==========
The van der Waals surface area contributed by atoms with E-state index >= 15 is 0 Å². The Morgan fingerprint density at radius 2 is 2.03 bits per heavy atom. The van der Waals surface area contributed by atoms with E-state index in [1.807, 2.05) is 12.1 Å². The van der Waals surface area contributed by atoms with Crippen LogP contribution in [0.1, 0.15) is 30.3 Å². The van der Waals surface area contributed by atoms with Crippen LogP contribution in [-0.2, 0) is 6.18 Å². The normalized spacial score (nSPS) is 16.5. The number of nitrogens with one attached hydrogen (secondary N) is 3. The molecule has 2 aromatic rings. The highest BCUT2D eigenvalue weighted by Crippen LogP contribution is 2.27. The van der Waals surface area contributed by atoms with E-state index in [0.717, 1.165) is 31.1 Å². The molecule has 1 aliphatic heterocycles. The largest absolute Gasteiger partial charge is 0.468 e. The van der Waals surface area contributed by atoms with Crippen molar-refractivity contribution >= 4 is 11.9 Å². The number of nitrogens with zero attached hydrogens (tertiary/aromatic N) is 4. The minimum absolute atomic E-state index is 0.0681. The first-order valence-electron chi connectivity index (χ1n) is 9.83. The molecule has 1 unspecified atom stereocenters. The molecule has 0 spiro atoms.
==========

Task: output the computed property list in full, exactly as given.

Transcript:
The van der Waals surface area contributed by atoms with E-state index >= 15 is 0 Å². The Morgan fingerprint density at radius 2 is 2.03 bits per heavy atom. The van der Waals surface area contributed by atoms with E-state index in [1.807, 2.05) is 12.1 Å². The van der Waals surface area contributed by atoms with Crippen LogP contribution in [0.1, 0.15) is 30.3 Å². The van der Waals surface area contributed by atoms with Crippen LogP contribution in [-0.2, 0) is 6.18 Å². The normalized spacial score (nSPS) is 16.5. The number of nitrogens with one attached hydrogen (secondary N) is 3. The molecule has 2 aromatic rings. The highest BCUT2D eigenvalue weighted by Crippen LogP contribution is 2.27. The van der Waals surface area contributed by atoms with E-state index in [0.717, 1.165) is 31.1 Å². The molecule has 1 aliphatic heterocycles. The largest absolute Gasteiger partial charge is 0.468 e. The van der Waals surface area contributed by atoms with Crippen molar-refractivity contribution >= 4 is 11.9 Å². The number of nitrogens with zero attached hydrogens (tertiary/aromatic N) is 4. The minimum absolute atomic E-state index is 0.0681. The first-order valence-electron chi connectivity index (χ1n) is 9.83. The molecule has 1 unspecified atom stereocenters. The molecule has 0 spiro atoms.